Jenny: Definitely someone from The Lego Movie.

Stephanie: Scarlett would love to see JoJo Siwa, and for Mason it would definitely be Batman.

Hilaria Baldwin is Here For The Me-Time Commitment

Hilaria Baldwin was currently in a car with four kids under the age of six listening to the Shrek 3 soundtrack, and somehow sounds completely cool, calm, and collected.

“What do you wish you could tell your pre-kid self,” I ask her.

She begins to answer, “The one [thing] that everybody says is, “I wish I had slept more,” but is interrupted by a series of missed calls from her husband. “Alec keeps calling me,” she says. “You know what, maybe that’s what it would be. It would be that everybody is going to want something from you and it’s really okay to step away and say you need a minute.”

Here, Baldwin talks “me-time,” how to talk to your kids about health, and the most unexpectedly awesome part of parenting four kids.

What do you wish you could tell your pre-kid self?

When you’re pregnant with your first, people are always like, “Enjoy sleep now, because this is the last time you’re going to sleep.” To be quite honest, you can’t sleep in advance. You actually have to sleep regularly.

What does one free hour to yourself look like?

One of my favorite things to do is go out for a run. I use that time to disconnect. When I’m running, literally nobody knows where I am. It’s just this moment where I can run through the streets and for a whole 30 minutes, I can have me-time. I have learned it’s about doing small things throughout the day. For instance, in the morning and night, I take a bath, even if it’s just for a couple of minutes. Little by little I’m trying to take more frequent moments. It’s like the whole sleep thing. You can’t just bundle together a lot of me-time and then kill yourself the rest of the time. You’ve got to be [taking] care of yourself.


You are well known for being the picture of health. How do you talk to your kids about health without going overboard or making them anxious? 

It’s about [focusing on the] feeling rather than the way you look. You don’t want to say, ‘Hey, you shouldn’t eat this because you don’t want to be fat’ or ‘you want to eat this because you don’t want to be too thin.’ You want say, ‘You want to eat this because you want to feel good.’ And if people can associate what they’re eating with how their body feels, then they are going to have a big leg up in life.


What does 7 a.m. in your house look?

Today at 7AM, I was taking a barre class, but every single day is different. I did an interview a couple days ago where they were asking me what my typical day is, and I literally don’t have one. Everybody’s a little jet lagged right now from [a trip to] L.A., so my kids have been sleeping really late which has been nice. I’ve used that time to get up and go work out.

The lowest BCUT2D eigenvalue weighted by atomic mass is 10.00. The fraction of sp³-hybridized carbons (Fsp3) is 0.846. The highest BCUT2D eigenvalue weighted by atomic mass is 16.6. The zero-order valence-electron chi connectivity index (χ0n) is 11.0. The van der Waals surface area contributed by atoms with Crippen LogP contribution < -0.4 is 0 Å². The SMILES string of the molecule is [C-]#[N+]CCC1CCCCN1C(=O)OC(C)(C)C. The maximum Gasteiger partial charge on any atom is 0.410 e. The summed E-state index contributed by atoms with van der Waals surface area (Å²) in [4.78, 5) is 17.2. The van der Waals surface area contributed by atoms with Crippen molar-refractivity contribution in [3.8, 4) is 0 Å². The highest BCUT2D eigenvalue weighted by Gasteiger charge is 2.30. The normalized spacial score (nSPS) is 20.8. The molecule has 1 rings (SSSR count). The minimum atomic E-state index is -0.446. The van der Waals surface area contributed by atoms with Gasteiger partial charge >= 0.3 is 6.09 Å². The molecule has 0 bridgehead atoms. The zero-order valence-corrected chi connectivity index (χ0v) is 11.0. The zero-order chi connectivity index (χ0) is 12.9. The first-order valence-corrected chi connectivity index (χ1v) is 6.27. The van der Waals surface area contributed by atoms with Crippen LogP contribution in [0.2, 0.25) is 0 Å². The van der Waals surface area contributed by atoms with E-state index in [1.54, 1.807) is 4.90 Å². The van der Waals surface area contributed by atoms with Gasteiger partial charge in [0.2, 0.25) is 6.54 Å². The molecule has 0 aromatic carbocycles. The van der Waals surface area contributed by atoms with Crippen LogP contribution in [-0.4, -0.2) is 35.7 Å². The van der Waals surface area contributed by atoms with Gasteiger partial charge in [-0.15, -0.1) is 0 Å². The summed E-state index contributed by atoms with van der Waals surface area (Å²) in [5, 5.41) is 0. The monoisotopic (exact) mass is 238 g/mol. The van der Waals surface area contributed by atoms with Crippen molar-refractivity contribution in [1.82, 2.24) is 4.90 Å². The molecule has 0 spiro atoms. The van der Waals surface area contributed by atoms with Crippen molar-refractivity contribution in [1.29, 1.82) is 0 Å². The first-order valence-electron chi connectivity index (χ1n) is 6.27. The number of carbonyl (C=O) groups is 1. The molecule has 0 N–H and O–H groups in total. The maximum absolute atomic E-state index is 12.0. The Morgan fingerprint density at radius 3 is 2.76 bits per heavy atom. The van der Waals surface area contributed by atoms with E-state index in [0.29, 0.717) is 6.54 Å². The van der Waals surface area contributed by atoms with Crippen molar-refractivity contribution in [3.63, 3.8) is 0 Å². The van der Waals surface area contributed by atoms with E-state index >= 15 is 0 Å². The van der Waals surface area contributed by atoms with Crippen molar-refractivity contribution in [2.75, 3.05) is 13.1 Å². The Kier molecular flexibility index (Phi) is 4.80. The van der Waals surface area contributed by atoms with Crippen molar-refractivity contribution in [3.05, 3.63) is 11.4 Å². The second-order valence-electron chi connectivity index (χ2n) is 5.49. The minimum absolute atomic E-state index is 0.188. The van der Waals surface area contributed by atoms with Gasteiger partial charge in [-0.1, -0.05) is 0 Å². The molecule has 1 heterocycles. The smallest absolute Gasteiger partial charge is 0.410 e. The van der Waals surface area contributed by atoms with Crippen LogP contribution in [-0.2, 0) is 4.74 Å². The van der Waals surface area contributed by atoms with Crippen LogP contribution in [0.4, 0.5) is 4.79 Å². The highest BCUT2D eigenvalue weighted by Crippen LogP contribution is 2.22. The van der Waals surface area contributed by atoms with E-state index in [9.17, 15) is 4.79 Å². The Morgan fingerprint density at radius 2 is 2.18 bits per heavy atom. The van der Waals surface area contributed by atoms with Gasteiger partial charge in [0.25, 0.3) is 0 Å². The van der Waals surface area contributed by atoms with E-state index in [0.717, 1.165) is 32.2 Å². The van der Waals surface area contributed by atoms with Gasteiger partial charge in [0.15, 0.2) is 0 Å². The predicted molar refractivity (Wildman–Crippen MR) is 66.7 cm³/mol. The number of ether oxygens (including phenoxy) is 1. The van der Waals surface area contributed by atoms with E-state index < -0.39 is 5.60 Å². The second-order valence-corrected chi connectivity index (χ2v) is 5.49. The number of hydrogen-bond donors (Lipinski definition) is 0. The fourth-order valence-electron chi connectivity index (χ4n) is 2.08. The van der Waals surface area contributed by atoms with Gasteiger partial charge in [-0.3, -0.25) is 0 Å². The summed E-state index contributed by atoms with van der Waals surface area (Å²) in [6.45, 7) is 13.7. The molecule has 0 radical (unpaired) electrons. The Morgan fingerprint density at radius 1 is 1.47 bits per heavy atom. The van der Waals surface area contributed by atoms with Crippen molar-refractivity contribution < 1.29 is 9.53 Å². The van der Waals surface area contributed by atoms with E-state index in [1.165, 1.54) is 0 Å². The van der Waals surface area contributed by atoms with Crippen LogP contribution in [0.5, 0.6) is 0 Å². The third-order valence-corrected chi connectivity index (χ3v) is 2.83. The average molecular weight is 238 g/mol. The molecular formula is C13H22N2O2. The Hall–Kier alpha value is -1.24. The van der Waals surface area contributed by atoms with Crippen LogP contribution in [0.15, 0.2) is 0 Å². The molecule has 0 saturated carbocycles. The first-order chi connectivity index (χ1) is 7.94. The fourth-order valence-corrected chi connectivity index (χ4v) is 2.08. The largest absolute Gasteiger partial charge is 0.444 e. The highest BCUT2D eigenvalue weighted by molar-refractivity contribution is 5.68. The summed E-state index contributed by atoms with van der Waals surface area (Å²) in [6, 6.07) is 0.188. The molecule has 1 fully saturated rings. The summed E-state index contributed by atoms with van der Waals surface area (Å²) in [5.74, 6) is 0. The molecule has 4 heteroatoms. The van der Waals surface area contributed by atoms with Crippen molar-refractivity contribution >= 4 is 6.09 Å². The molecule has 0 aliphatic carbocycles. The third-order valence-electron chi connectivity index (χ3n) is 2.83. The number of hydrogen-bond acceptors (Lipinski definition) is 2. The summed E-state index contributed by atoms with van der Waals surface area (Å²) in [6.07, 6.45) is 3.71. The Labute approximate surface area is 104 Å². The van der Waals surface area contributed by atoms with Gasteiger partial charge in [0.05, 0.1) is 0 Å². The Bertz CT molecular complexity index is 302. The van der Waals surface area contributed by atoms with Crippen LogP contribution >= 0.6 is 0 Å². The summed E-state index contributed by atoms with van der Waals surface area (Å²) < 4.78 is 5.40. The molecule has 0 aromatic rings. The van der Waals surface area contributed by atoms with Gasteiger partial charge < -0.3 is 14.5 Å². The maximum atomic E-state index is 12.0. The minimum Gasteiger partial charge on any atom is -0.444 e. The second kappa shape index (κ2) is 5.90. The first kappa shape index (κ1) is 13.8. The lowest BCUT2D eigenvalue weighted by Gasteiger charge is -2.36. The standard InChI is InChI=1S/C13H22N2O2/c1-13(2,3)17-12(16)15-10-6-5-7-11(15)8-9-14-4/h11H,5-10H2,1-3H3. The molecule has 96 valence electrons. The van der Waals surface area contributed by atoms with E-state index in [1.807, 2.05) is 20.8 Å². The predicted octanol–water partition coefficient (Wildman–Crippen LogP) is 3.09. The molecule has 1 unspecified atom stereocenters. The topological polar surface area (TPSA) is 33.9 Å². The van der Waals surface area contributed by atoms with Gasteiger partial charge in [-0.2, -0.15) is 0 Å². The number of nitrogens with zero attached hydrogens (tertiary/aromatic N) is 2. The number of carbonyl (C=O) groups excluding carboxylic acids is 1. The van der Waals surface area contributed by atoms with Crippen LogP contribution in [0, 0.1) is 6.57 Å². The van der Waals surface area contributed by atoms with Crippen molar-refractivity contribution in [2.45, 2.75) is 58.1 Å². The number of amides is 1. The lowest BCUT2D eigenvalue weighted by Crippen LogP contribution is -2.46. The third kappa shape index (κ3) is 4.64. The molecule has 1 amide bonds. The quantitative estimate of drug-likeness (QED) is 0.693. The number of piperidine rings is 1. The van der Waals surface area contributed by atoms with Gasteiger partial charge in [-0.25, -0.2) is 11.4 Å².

What does 7 p.m. in your house look like?

Evenings are a lot more typical. Around six o’clock we start having dinner and then we take a bath, then pajamas and stories and then bedtime. Usually by 7PM the boys are going down to sleep and Carmen stays up until about 8 o’clock.

What’s an unexpectedly awesome part of parenting?

One of the things that I feel really lucky about is that I get to see how many different kinds of people you can make. Alec and I had a girl first and thought, okay, [Alec] + Me equals that kind of girl. And then we had a boy. So you think, [Alec] + Me equals that kind of boy. And then, if anyone goes for a third child, you start to see, wow! Him + Me equals a boy that’s completely different. And in our case, the fourth one, Him + Me equals a boy that’s completely different from those ones. Everything is so science-based now, which is amazing, but there is something very magical and bit mysterious about where the soul comes from. I’ve really been able to marvel at that from having so many kids with the same gender. People really are born with their own personality. It’s really beautiful.


Know Before You Go: 6 Family Pack Hacks to Try This Summer

Vacationing with kids calls for next-level packing strategies. These simple tricks help lighten your load.

I recently moved countries with my husband and toddler, which was no big deal, just stuffing our entire existence into two-and-a-half suitcases. It did not help that I’m an active collector of non-stretch ’90s jeans, which is possibly the least practical thing to move en masse.

My initial packing prep was pretty much just YouTube-ing people studiously folding sweaters into beautiful little postage stamps… but it became very clear we’d need a much stronger strategy to coordinate not only my belongings but those of a two-year-old and a 40-year-old – both equally incapable of sorting their own stuff, for very different reasons.

The six packing tricks I’m about to share truly turned things around for us, but they’ll work just as well for all you summer adventure-seekers too, whether you’re traveling by air, land or sea. Away we go!

Hack 1: Pack by Outfit, Not Item

Consider each day of the trip and what you’ll be doing: sightseeing, museums, dinners out, beach days… Lay out an outfit for each kid for every day (include socks, underwear or diapers, and spare bottoms if potty training), then bundle each outfit in its own mesh bag. I like the big ones designed for fruit and vegetables. The bags are GENIUS because they’re cheap, see-through for easy identification, and mesh won’t balloon like a plastic bag, taking up precious inches.

Mesh grocery bags (right) are inexpensive, eco-friendly, and take up virtually no extra space.

Hack 2: Assign Colors